Like anything, there is a process for choosing vinyl flooring. Measuring the space, finding out flooring options like thickness, weir, colour and material finish. The most important thing though is knowing the purpose of the flooring and where its going to be placed so that you can clearly define things like the weir or the thickness. Is it high traffic, or low traffic? Will there be wet shoes coming through or will water likely be spilled here? These are questions you ask. And once you have chosen your flooring, you then need to look at who will install it. Perhaps you can use a virtual tool to visualise the room. We have included a few links for some free below.
5 things you need to do when choosing new Vinyl flooring
- Measure the space
- Get flooring options
- Know the purpose or use of space
- Research who will lay the flooring
- Get samples and visualise the room.
1 Measure the space
To get the lineal meter, you will need to draw out a map or take your building architectural plans/ evacuation map and measure out each space that needs new flooring make sure it has each wall, door, corner. This will help you go out to get an accurate quote comparison from flooring installers or vinyl suppliers, though they most likely will want to measure themselves.
2 Know the purpose of the space
Really understanding how much foot traffic you are going to have on a daily basis is important in determining the zones of your vinyl flooring. Like thickness, weir requirements, and even slip resistance.
3 Get Flooring options
Look at types of vinyls
There are 3 types- Planks, sheets, or tiles. Each has a different way of installation.
- Peel and stick – this is a quick, low cost, and easy to install but likely to come up.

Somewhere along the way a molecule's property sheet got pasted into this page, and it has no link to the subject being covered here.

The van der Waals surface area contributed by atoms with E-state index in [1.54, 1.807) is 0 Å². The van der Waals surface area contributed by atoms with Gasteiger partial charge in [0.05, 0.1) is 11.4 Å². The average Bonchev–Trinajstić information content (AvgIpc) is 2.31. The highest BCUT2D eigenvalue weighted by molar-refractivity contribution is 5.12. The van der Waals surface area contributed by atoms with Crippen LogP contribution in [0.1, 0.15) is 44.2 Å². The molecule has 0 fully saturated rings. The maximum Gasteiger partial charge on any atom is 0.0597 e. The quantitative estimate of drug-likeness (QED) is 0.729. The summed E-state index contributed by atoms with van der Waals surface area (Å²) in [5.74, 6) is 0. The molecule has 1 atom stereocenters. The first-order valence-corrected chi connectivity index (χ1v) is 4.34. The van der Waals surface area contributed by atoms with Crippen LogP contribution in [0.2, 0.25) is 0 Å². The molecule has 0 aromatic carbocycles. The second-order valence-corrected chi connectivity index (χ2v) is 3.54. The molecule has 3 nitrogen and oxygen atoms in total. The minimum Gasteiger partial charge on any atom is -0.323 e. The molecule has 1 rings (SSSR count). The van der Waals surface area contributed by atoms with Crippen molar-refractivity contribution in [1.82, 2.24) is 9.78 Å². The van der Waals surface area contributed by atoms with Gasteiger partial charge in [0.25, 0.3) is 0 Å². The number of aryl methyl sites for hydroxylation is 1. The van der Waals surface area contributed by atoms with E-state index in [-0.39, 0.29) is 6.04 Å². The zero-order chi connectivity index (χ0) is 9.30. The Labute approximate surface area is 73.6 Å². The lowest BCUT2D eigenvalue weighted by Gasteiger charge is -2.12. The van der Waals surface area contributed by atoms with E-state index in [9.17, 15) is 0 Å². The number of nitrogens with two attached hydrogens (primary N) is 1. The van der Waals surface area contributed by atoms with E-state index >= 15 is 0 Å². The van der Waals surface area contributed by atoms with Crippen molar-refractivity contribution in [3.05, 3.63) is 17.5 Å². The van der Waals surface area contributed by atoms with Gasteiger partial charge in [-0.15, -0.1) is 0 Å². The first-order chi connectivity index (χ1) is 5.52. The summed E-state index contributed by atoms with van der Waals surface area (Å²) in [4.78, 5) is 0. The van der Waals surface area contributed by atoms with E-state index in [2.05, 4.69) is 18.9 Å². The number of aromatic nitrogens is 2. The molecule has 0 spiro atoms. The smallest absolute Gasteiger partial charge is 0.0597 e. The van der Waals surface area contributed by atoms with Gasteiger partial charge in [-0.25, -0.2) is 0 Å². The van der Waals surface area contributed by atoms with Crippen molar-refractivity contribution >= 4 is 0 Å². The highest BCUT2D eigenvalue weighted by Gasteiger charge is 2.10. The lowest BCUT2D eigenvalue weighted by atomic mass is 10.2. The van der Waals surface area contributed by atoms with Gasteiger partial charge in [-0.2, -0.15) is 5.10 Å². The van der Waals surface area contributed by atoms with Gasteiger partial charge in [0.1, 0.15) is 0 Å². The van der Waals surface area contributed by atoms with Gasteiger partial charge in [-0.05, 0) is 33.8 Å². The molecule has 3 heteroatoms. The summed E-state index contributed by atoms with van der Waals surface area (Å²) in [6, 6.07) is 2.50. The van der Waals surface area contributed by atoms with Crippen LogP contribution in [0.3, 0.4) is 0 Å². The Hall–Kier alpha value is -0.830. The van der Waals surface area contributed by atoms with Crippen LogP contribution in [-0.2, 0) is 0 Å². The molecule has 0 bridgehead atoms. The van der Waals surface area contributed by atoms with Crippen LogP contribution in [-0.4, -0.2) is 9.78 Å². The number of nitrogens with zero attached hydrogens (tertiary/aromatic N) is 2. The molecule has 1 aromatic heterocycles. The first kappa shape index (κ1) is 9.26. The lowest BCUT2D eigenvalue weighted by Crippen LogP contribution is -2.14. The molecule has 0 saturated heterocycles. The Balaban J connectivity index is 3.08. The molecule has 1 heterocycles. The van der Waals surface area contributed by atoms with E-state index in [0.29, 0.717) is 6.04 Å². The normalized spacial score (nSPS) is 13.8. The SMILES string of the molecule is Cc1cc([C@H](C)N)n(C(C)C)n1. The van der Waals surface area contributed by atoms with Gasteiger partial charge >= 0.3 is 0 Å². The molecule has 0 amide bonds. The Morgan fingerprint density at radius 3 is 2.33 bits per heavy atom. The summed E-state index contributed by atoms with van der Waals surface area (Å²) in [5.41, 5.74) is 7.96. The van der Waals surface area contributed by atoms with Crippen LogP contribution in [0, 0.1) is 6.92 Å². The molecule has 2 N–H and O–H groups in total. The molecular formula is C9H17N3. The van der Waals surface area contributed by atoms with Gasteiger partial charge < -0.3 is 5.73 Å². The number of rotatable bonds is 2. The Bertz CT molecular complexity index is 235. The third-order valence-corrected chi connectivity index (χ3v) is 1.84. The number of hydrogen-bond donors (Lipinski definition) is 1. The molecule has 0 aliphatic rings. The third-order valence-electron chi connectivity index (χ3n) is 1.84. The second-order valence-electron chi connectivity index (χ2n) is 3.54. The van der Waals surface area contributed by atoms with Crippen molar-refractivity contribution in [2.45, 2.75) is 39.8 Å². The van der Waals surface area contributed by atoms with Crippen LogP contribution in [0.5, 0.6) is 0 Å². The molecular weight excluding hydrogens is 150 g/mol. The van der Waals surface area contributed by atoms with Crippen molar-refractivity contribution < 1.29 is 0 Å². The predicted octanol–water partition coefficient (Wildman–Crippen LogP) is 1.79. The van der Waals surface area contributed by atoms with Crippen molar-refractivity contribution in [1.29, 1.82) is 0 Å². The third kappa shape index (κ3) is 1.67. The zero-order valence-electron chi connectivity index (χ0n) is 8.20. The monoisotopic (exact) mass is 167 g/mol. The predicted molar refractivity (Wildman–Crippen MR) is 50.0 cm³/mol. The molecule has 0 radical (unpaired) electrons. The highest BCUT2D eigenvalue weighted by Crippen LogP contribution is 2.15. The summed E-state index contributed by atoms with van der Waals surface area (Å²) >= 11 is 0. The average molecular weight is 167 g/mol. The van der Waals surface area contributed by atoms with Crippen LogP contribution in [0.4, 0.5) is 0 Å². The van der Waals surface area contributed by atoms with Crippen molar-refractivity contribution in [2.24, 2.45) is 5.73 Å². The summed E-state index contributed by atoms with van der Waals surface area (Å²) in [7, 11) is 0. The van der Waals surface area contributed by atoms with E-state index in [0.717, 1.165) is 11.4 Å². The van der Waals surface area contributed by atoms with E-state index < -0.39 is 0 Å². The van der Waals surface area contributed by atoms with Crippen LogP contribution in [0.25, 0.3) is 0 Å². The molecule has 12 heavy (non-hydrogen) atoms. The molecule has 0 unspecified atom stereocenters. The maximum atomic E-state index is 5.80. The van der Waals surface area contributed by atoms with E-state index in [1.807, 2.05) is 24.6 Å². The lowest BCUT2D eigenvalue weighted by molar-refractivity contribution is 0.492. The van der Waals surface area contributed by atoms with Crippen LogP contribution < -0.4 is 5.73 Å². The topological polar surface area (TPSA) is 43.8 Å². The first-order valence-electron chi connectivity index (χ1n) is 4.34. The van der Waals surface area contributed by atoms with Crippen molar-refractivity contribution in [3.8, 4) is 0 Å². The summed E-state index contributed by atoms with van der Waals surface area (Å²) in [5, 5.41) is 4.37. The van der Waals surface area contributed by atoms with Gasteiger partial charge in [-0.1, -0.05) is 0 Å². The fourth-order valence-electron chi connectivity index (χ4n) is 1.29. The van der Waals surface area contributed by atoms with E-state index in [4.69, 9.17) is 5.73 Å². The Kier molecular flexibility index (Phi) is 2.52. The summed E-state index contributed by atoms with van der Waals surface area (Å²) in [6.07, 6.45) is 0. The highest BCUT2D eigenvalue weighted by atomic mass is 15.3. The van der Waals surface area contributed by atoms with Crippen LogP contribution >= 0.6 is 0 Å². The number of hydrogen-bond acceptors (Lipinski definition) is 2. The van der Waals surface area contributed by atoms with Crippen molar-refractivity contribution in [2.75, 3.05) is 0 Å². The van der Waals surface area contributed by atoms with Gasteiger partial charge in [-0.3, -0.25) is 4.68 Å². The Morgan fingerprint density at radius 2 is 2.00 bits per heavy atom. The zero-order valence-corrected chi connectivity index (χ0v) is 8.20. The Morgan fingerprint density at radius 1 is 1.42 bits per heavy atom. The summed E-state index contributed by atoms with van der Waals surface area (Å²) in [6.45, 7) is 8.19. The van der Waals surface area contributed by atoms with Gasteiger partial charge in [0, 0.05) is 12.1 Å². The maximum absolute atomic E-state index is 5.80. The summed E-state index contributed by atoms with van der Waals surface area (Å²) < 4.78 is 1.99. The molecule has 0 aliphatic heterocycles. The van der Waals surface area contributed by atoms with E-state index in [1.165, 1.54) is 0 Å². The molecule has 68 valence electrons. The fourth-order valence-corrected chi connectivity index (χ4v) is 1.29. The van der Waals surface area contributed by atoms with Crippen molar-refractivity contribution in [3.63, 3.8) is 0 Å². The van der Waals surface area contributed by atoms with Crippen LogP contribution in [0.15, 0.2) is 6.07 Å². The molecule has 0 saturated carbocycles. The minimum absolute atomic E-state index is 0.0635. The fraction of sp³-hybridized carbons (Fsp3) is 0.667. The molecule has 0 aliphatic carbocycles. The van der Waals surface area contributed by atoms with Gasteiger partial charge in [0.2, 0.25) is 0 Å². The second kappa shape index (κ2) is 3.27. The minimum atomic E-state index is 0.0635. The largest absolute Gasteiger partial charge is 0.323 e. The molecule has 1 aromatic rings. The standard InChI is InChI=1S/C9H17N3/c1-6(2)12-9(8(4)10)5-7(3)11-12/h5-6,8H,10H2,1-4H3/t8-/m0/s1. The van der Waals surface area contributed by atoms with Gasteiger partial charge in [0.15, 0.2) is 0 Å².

- Glue down- this is a more permanent solution, requires a smooth subfloor and even temperatures. It’s great for high-traffic areas.
- Interlocking planks – easy to install and usually thicker material.
Generally, you will find:
- Planks – are more realistic looking
- Sheets – are more affordable, focusses on pattern, seamless with no gaps. Great for larger areas.
- Tiles – Similar to a sheet just in smaller pieces. It’s light and easy to work with, may take longer to install than a sheet but you can create custom designs with it.
- Inlaid vinyl –
- Printed vinyl – low cost and great for large areas, prone to be easily damaged though.
- Glued vinyl planks – as above these are a more permanent installation,
- Floating planks – not a long-term solution as it’s easily removable as they are not glued ground, great for leased spaces.
- Wide planks
Different thickness’ has different use. The thinner it is, the lower the cost. And they are good for low-traffic areas. But you will need a pretty good subfloor as it shows any imperfections. For high-traffic areas go for your thicker (3.2-4mm+). In short, for long-lasting durable vinyl, the thicker the better but technology has allowed for durable vinyl planks that can hide imperfect subfloor and still allow for low-cost durability in a thinner material.
Choosing your top layer/wear
This is the very top coat of your vinyl, it may vary from slip-resistant to water-resistant, from shiny to matt they are all important and some are better suited for your needs than others. For example,
- 20 mm wear is optimum for commercial spaces with high traffic.
- 12mm for residential – light commercial
- 6mm is more for residential
4 – Research your local flooring installer
You want someone with the right qualifications, the right insurances, the right licenses (if state-required), sometimes cheap is not always the best quality. Experience, references, and portfolio of work are always key to getting the right tradesmen in – see this blog on choosing the right trade.
5 – Get samples and visualise the room
Get samples so you can look at matching the colour and texture to the other furniture in your room.
Thanks to technology, today you can use online tools to match a vinyl/flooring option with your existing room. We have included a few free ones where you can upload your image and get virtual visuals.